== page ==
See Inside the Private Lynx Space Plane (Photos)
A full-scale model of the XCOR Lynx spacecraft under development was on display at the 2012 International Symposium for Personal and Commercial Spaceflight in Las Cruces, N.M.
Credit: Clara Moskowitz/SPACE.com

The builders of a new private space plane designed to launch a pilot and passenger on suborbital spaceflights offered a glimpse inside the novel rocket ship last week during an annual gathering of commercial spaceflight companies and experts. 

A full-scale mockup of a new suborbital spacecraft, called the Lynx, was on display by the Mojave, Calif.-based commercial spaceflight firm XCOR Aerospace during the  International Symposium for Personal and Commercial Spaceflight in New Mexico. The vehicle is designed to carry one pilot and one passenger on brief rides to space for $95,000 a ticket.

The Lynx mockup was on hand for conference attendees, including this reporter, to climb inside for a taste of what its future passengers are in for.

SPACE.com reporter Clara Moskowitz sits inside a mockup of the XCOR Lynx suborbital spaceship.
SPACE.com reporter Clara Moskowitz sits inside a mockup of the XCOR Lynx suborbital spaceship.
Credit: Clara Moskowitz/SPACE.com

The cockpit is roomy, with a full array of switches, knobs and controls taking up most of its surface area. Its real appeal, though, is the curve-around bay of windows in front and overhead both the pilot and passenger's seats. These panels should provide an amazing view of the blackness of space and the curved Earth below for those riding inside.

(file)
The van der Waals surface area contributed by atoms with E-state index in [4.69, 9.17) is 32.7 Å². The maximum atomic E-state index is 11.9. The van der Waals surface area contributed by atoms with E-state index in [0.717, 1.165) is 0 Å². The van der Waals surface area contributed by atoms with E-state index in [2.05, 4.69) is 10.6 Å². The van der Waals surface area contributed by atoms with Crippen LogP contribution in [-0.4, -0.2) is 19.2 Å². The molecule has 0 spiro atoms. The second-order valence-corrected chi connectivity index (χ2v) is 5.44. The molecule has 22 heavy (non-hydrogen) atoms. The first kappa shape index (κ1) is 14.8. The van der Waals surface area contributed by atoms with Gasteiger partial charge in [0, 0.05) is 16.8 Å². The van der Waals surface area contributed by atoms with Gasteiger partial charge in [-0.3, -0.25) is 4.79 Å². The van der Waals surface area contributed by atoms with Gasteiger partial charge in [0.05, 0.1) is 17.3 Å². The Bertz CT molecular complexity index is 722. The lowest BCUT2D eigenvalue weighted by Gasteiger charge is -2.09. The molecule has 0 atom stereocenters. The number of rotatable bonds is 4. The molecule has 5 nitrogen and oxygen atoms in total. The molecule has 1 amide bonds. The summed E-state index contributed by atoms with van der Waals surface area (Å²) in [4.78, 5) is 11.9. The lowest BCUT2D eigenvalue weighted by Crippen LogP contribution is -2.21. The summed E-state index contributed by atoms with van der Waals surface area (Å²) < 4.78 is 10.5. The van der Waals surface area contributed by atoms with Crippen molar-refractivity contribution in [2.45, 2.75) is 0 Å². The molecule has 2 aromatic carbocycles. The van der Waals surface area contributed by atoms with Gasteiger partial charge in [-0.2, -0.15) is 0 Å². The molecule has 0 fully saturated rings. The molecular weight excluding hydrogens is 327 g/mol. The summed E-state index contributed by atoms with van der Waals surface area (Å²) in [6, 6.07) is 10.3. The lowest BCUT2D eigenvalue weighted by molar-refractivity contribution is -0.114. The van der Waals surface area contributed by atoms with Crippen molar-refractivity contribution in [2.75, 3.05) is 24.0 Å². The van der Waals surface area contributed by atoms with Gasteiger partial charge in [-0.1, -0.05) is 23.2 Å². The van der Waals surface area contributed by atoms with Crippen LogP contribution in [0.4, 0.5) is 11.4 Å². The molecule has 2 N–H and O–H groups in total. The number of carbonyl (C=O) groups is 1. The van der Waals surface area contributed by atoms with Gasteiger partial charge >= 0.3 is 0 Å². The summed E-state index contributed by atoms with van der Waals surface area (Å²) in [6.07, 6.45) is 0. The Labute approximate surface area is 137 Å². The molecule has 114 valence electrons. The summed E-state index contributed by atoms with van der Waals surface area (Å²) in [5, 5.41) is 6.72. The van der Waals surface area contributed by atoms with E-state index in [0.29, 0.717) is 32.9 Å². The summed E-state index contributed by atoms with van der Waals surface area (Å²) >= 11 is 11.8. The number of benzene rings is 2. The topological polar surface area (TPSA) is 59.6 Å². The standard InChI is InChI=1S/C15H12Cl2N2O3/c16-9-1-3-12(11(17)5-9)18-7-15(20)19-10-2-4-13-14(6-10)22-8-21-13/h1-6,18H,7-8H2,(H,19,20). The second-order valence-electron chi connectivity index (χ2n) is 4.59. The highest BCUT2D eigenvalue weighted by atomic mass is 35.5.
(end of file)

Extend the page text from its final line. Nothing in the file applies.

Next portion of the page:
"I am very pleased to say we are progressing in building the Lynx and flying it within the next year," Andrew Nelson, chief operating officer of XCOR Aerospace, said at the conference Thursday (Sept. 18) in Las Cruces, N.M. "We're hitting on all eight cylinders. We're really excited."

The Lynx is slated to begin flying passengers out of California and a launch site in the tiny Caribbean island of Curaçao by 2014.

The vehicle is intended to fly at least 62 miles (100 kilometers) high, but won't make a full orbit around the Earth before returning to the ground. Such a voyage should offer passengers a few minutes of weightlessness and a view of space, without the high cost and difficulty of orbital space travel. Lynx can take off and land on a conventional airport runway, and could make up to four flights a day.

The view inside the cockpit of a model Lynx suborbital space plane from XCOR Aerospace.
The view inside the cockpit of a model Lynx suborbital space plane from XCOR Aerospace.
Credit: Clara Moskowitz/SPACE.com

XCOR recently partnered with the Netherlands-based space tourism firm Space Expedition Corporation (SXC, formerly Space Expedition Curacao), which will broker sales of future Lynx flights out of both Mojave and Curaçao.

"We are providing easy access and reliable access to space on a daily basis," SXC's Ben Droste said. "We consider ourselves a spaceline."

The view from flights leaving from Curaçao will be particularly spectacular, he added. "Nothing beats flying over the Caribbean, from 100 km, looking down. It is wonderful."

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